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 Value from Spain
 Viña Alarba 2001 Calatayud ($7.99)

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Value from Spain

Psst! Want to keep up with the trend-setters? Lissen up ...

When I interviewed several of the top sommeliers in my home town recently for a magazine story about hot local trends in restaurant wine, just about all of them said the same thing: Knowledgeable folks looking for really good wine at really good prices these days will browse the wine list in search of goodies from Spain.

"The days of ordering an expensive Bordeaux without thinking about it are gone," said Neil Wellinghurst, owner and wine expert at Wellinghurst's Steak House and Judge Roy Bean's in Louisville. "For value, generally speaking, you have to leave France and California." He's recommending the wines of Spain, and quite a few of his peers at other wine-savvy local eateries say the same.

This news will come as no surprise to Wine Advisor readers, as I report regularly on good Spanish values whenever I find them. At this point, Spanish wine seems to fall into two distinct categories: A few oversize reds from Rioja, Ribera del Duero and Priorat have been "discovered" by the critic Robert M. Parker Jr. or Wine Spectator and have moved into the nosebleed price range. But just about everything else from Spain - which, by the way, is the world's third-largest wine producer after France and Italy - remains affordable, and much of it is first-rate.

Today's tasting underscores this theme. A perennial favorite, it comes from Calatayud ("Cah-lah-tah-yood"), just about as undiscovered a Spanish wine region as any, located in the arid hills of Aragon, northeast of Madrid and south of Rioja, where Garnacha (Grenache) is the favored grape and the wines are robust and peppery. It's a great value for $8, and I've seen it advertised online for even less. My tasting report follows.

(The article about restaurant wine trends isn't yet online, by the way, but if you're in or around the Louisville area, it's in the print edition of Louisville Magazine's annual Dining & Entertaining Guide, just out this week and widely available on local news stands.)

Vina Alarba Viña Alarba 2001 Calatayud ($7.99)

Subtitled "Old Vines Grenache" in English, this wine is said to be made from 40-year-old vines. Clear dark ruby in color, it shows surprising reddish-orange sparks when held up to a bright light. Full cherry-berry fruit aromas add pleasant hints of spice and orange peel. Ripe, tart and softly astringent in the mouth, the flavor is focused on fresh berries, with snappy acidity and an intriguing interplay of something that seems like both spicy white and fragrant black pepper in the finish. It bears a stylistic resemblance to Grenache-based wines of the Southern Rhone in France, but boasts a Spanish accent all its own. U.S. importer: Jorge Ordoñez; distributed by Cutting Edge Selections of Cincinnati and other regional sources. (Sept. 4, 2003)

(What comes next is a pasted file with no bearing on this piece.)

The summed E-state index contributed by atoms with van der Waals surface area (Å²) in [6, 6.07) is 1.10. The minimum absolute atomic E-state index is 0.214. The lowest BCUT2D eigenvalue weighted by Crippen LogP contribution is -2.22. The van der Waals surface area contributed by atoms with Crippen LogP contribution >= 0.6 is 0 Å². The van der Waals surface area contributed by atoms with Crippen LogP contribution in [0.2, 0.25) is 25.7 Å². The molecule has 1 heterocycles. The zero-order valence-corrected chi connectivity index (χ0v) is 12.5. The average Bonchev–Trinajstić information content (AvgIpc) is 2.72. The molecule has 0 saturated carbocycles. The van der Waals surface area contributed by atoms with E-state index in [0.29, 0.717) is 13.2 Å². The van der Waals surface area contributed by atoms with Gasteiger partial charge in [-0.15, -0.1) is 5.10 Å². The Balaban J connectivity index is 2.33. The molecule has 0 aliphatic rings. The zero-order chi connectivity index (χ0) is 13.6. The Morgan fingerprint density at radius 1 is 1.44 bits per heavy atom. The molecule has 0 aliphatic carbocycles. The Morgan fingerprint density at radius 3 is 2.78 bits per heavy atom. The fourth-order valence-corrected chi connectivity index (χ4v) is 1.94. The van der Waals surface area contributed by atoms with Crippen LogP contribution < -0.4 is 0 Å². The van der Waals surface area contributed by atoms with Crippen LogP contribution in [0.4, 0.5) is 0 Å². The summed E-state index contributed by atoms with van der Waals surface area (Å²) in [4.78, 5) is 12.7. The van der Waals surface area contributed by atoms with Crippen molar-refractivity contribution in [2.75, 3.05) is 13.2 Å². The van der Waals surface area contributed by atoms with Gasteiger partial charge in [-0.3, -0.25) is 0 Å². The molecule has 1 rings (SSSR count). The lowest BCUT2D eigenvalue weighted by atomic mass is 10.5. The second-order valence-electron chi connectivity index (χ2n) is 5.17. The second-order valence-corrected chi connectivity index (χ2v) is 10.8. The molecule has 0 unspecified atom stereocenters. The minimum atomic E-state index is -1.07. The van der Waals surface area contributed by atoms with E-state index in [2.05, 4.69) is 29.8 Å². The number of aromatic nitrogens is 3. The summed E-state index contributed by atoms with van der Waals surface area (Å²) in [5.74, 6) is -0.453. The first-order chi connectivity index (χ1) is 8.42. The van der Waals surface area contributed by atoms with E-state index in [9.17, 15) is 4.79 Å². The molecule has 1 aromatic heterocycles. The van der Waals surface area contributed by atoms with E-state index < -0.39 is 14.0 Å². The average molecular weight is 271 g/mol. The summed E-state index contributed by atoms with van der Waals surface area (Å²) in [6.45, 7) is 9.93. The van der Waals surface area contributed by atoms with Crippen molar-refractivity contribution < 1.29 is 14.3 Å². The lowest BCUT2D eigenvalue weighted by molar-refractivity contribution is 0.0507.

FOOD MATCH: It would go well with just about any hearty red-meat or poultry dish. The wine's fruit and aromatic spice made it an unusually good match with the robust soy, garlic and anise flavors of the Filipino chicken-and-pork adobo featured in the Wine Advisor FoodLetter on Sept. 3.

VALUE: One of my top wine values of the year to date.

WHEN TO DRINK: Although it's a modest wine not meant for cellaring, its body, structure and varietal composition suggest a wine that could evolve with time. At this price, it wouldn't require much of an investment to give it a try.


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All the wine-tasting reports posted here are consumer-oriented. In order to maintain objectivity and avoid conflicts of interest, I purchase all the wines I rate at my own expense in retail stores and accept no samples, gifts or other gratuities from the wine industry.

Friday, Sept. 5, 2003
Copyright 2003 by Robin Garr. All rights reserved.

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